Murdered teenager’s family to meet Justice Secretary in bid for law reform

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The family of a murdered teenager are to meet with the Justice Secretary to discuss their campaign to strengthen the rights of victims of crime.

Michelle Stewart was 17 when she was stabbed to death in the street in her home village of Drongan, Ayrshire, by ex-boyfriend John Wilson in 2008.

Her family have launched their “Michelle’s Law” campaign after learning Wilson could get out of jail before his minimum sentence is up.

They recently received a Scottish Prisons Service letter indicating he has been approved for first grant of temporary release, despite the judge who jailed him in 2009 making clear he should serve 12 years before he could apply for parole.

The family say they have had little input into the release process, and have been unable to restrict his relocation to exclude their local area.

They have set up a petition calling for a halt to Wilson’s relocation to Ayr on his release, and it currently has 4,500 signatures.

Their campaign calls for an explicit requirement for the safety and welfare of victims and their families to be taken into account when parole and early release are considered, increased use of powers to impose “exclusion zones” on offenders, and improvements to the Victim Notification Scheme (VNS) so victims and their families are given reasons for an offender’s release, and can make representations in person.

The family will discuss their demands with Justice Secretary Humza Yousaf at a meeting in Ayr on Friday.

John Wilson
When he was sentenced for murder, John Wilson was told by the judge he should serve 12 years before he could apply for parole (handout/PA)

Michelle’s sister Lisa Stewart said: “My sister was taken from us when she was only 17 years old, in a savage, premeditated attack.

“The original sentence was not nearly long enough and now we face, just nine years on, the prospect of seeing my sister’s killer on the street, on the bus or in the shops. It is unbelievably painful.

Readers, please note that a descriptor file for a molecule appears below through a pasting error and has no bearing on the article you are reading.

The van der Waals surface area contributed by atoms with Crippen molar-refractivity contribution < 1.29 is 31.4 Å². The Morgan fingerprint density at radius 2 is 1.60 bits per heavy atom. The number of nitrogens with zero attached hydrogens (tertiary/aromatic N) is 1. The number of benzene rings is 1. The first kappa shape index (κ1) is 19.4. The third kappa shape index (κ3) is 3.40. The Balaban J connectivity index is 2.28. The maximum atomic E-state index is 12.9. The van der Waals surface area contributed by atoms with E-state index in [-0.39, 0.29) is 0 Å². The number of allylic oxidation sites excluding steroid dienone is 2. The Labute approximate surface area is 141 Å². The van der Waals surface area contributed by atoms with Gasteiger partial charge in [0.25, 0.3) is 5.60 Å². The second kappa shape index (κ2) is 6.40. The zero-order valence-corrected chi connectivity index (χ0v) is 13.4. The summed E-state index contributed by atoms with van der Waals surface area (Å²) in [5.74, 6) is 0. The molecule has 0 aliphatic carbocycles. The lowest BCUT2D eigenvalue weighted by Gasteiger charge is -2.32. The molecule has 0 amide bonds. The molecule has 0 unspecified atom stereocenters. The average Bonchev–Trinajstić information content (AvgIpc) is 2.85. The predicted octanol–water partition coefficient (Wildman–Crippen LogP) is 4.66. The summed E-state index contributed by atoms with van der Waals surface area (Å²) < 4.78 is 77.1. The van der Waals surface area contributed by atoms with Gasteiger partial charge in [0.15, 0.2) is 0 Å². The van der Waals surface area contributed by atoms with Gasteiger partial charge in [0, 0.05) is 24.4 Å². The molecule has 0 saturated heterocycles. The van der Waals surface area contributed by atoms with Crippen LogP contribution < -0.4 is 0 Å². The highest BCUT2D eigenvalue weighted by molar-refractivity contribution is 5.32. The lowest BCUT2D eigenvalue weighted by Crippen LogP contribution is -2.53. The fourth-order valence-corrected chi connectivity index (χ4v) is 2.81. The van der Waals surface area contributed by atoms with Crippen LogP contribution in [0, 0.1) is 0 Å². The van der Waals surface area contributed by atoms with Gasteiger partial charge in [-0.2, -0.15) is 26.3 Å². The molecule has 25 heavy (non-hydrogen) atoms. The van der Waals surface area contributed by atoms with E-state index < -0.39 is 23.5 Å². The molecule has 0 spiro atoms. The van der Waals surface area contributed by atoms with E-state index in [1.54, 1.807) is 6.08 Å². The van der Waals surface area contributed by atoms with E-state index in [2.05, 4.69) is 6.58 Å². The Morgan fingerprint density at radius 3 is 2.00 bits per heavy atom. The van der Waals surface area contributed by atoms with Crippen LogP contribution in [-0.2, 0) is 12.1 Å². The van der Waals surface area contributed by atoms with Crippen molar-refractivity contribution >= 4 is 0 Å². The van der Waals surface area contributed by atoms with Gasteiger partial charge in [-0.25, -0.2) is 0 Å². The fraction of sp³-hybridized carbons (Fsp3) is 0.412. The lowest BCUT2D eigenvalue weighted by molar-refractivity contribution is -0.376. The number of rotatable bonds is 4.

“Other families have also contacted me, telling me of their terror at facing their loved one’s attacker and that there’s nothing they can do to stop it.

“That isn’t right, and that’s why we are launching this campaign. We are victims too, and our voices must be heard.”

The campaign is supported by the Scottish Conservatives, who also repeated their call for a full review of sentencing, parole and home release policy.

Liam Kerr, the party’s justice spokesman, said: “I am so truly sorry that the Stewarts have had to endure this ordeal, but hopefully we can learn from their experiences and reform parole and early release so that victims and their families are given a proper voice throughout this process.”

Mr Yousaf said ahead of the meeting: “I welcome the opportunity to meet with Michelle’s family and want to thank them for taking the time to speak to me. Michelle’s death was a terrible tragedy and I can only imagine how difficult it must be for her family.

“I fully understand the concerns that the family have and want to reassure them that I will keep an open mind on any proposals that come forward.

“I have said before that a priority for me is to ensure the voices of victims are heard in the justice system and today’s meeting will provide an opportunity to hear this perspective in relation to the justice process.”

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